Figure 6 Left column presents the graphs with estimated values for the six Potapov ribbons (1997), and right column shows the calculated values for the five theoretical ribbons of nominal compositions Ni50Ti50-xHfx .at%

    For a graphic visualization, figure 6 presents the values calculated for the six Potapov ribbons (1997) plotted in the left column (figure 6(a), figure 6(c) and figure 6(e)) in a way that they are compared with the values predicted for the five ribbons studied here, plotted in the right column (figure 6(b), figure 6(d) and figure 6(f)).

    According to the obtained numbers , the values of angle, volume and "a" and "c" are directly proportional to the atomic percentage of hafnium from the alloy, except in the lattice parameter "b", which is inversely proportional to the content of Hf (.at%).

  3. COMPARISON OF CRYSTALLOGRAPHIC CHARACTERISTICS OF THE MARTENSITIC PHASE IN

    ZARINEJADS ALLOYS AND POTAPOVS RIBBONS

    Due to the fact that these variables are different, i.e., one-dimensional (lattice parameters) two-dimensional ( angles) and three-dimensional (monoclinic structures volumes) entities. To enable a dimensionless comparison between the predicted data from Zarinejad (2008) and Potapov (1997), it was necessary to consider the percentage indexess of the differences between the estimated values for each parameter (a, b, c, Vol e ) of the fie compositions Ni50Ti50-XHfX .at%. This makes them arbitrary data. Therefore, it was necessary to organize the sample series from table 11 with the dimensionless format of table 9. Percentage indices have arbitrary units.

    Using descriptive statistics, the measures of central tendency and dispersion were summarized in table 10.

    The normal distribution (differences percentage indexes versus x indexes density) is represented by equation

    2 and plotted in figure 7. It is composed of: (standard deviation), (Constante de Euler-Mascheroni: 2.718), (proportion) and (population mean).

    Percentage indexes ranked in ascending order

    0.0012

    0.0068

    0.0137

    0.0236

    0.0327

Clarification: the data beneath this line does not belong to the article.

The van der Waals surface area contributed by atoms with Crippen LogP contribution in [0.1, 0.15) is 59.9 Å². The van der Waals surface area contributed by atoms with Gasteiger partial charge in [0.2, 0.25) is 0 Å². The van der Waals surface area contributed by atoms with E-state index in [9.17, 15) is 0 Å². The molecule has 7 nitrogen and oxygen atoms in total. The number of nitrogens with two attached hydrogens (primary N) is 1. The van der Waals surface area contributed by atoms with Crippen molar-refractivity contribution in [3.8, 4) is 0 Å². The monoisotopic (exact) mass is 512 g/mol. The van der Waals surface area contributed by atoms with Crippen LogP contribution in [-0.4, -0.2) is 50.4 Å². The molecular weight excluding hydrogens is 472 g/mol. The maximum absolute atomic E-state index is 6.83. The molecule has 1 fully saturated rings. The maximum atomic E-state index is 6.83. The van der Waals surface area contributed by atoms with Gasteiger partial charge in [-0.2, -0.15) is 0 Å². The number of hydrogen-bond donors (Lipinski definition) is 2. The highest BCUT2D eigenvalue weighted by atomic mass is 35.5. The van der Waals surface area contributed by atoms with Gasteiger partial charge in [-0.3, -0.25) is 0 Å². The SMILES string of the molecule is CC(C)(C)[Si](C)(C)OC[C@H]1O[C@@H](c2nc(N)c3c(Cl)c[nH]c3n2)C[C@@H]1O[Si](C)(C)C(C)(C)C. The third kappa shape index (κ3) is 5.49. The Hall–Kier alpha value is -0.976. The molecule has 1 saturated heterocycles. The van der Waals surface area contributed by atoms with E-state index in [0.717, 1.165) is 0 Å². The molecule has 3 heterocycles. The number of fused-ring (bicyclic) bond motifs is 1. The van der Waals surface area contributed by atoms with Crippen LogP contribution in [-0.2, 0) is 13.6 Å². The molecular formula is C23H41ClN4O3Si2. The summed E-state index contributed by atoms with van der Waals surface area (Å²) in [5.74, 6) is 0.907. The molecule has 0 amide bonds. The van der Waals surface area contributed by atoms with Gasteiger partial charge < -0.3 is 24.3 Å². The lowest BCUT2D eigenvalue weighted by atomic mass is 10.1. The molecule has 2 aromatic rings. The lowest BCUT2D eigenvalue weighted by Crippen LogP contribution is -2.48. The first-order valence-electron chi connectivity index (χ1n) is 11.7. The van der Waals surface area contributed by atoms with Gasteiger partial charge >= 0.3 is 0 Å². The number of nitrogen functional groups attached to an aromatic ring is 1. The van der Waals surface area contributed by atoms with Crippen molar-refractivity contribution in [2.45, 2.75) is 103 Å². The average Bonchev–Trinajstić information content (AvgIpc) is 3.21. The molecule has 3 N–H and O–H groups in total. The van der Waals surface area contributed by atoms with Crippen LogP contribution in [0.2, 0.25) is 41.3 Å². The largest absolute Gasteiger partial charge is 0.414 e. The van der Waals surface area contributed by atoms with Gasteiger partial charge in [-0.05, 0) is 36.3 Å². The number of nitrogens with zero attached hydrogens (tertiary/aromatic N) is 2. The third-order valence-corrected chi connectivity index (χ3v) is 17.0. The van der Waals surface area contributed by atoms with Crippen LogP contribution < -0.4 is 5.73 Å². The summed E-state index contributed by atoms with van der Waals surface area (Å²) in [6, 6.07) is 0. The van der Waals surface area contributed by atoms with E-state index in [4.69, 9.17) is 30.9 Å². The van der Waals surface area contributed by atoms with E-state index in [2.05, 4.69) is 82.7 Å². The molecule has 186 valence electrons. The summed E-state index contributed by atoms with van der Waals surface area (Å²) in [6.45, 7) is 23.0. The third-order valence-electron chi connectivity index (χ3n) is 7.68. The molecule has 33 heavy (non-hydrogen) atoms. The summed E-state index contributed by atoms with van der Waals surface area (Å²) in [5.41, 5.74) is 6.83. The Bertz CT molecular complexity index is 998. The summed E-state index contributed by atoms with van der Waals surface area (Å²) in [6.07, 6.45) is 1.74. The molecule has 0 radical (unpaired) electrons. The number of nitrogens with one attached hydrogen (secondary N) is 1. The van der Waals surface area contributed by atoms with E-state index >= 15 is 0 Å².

0.0043

    0.0091

    0.0151

    0.0275

    0.0347

    0.0055

    0.0091

    0.0166

    0.0302

    0.0386

    0.0057

    0.0098

    0.0182

    0.0312

    0.076

    0.0065

    0.0112

    0.0195

    0.0314

    0.1268

    Table 9 – List of 25 data organized sequentially (indexes of dimensional differences verified between both authors)

    Mean (average)

    0.0242

    Standard deviation

    0.0267

    Interval

    0.1256

    Standard error

    0.0053

    Sample variance

    0.0007

    Min and Max

    0.0012; 0.1268

    Median

    0.0166

    Kurtosis

    9.1143

    Sum

    0.605

    Mode (fashion)

    0.0091

    Asymmetry

    2.7719

    Confidence level (95 %)

    0.011025366

    Table 10 – Descriptive summary of the main statistical measurements

    1 1 )2

    () = ( , (, )

    2

    2

    (2)

    It is noticeable, in figure 7, that there is a concentration of minor differences close to bigger densities. This certifies that the values from both authors are close.

    Characteristics of phase B19´ (monoclinic)

    Zarinejad

    Potapov

    Zarinejad

    Potapov

    Zarinejad

    Potapov

    Zarinejad

    Potapov

    Zarinejad

    Potapov

    Hf (.a%)

    a

    b

    c

    VOL

    8

    Estimated values

    2.897.725

    2.995.688

    4.129.549

    4.083.342

    4.703.097

    4.746.384

    5.499.855

    5.720.896

    9.828.473

    1.002.378

    Absolute difference (Ã…)

    0.097963

    0.046207

    0.043287

    2.210.411

    1.953.065

    Proximity (%)

    96.73%

    98.88%

    99.09%

    96.14%

    98.05%

    Mean

    29.467.065

    41.064.455

    47.247.405

    561.037.555

    992.612.625

    Percentage difference

    3.27%

    1.12%

    0.91%

    3.86%

    1.95%

    11

    Estimated values

    2.996.284

    3.012.892

    4.119.241

    407.906

    4.730.064

    4.795.981

    5.618.361

    5.793.075

    9.861.436

    1.009.977

    Absolute difference (Ã…)

    0.016608

    0.040181

    0.065917

    174.714

    2.383.347

    Proximity (%)

    99.45%

    99.02%

    98.63%

    96.98%

    97.64%

    Mean

    3.004.588

    40.991.505

    47.630.225

    5.705.718

    998.060.335

    Percentage difference

    0.55%

    0.98%

    1.37%

    3.02%

    2.36%

    14

    Estimated values

    3.129.822

    3.031.679

    4.113.564

    4.076.048

    475.798

    4.838.146

    5.752.923

    5.859.499

    9.903.377

    1.018.359

    Absolute difference (Ã…)

    0.098143

    0.037516

    0.080166

    1.065.763

    2.802.141

    Proximity (%)

    96.86%

    99.09%

    98.34%

    98.18%

    97.25%

    Mean

    30.807.505

    4.094.806

    4.798.063

    580.621.115

    1.004.348.405

    Percentage difference

    3.14%

    0.91%

    1.66%

    1.82%

    2.75%

    17

    Estimated values

    3.302.775

    3.051.887

    4.096.406

    407.311

    4.801.194

    487.463

    5.881.347

    5.919.974

    9.951.929

    102.727

    Absolute difference (Ã…)

    3.302.775

    4.096.406

    4.801.194

    5.881.347

    9.951.929

    Proximity (%)

    92.40%

    99.43%

    98.49%

    99.35%

    96.88%

    Mean

    3.177.331

    4.084.758

    4.837.912

    59.006.606

    1.011.231.335

    Percentage difference

    7.60%

    0.57%

    1.51%

    0.65%

    3.12%

    20

    Estimated values

    3.519.576

    3.073.354

    405.165

    406.905

    4.874.053

    4.907.188

    5.981.439

    5.974.305

    1.000.472

    1.036.455

    Absolute difference (Ã…)

    0.446222

    0.0174

    0.033135

    0.071341

    3.598.274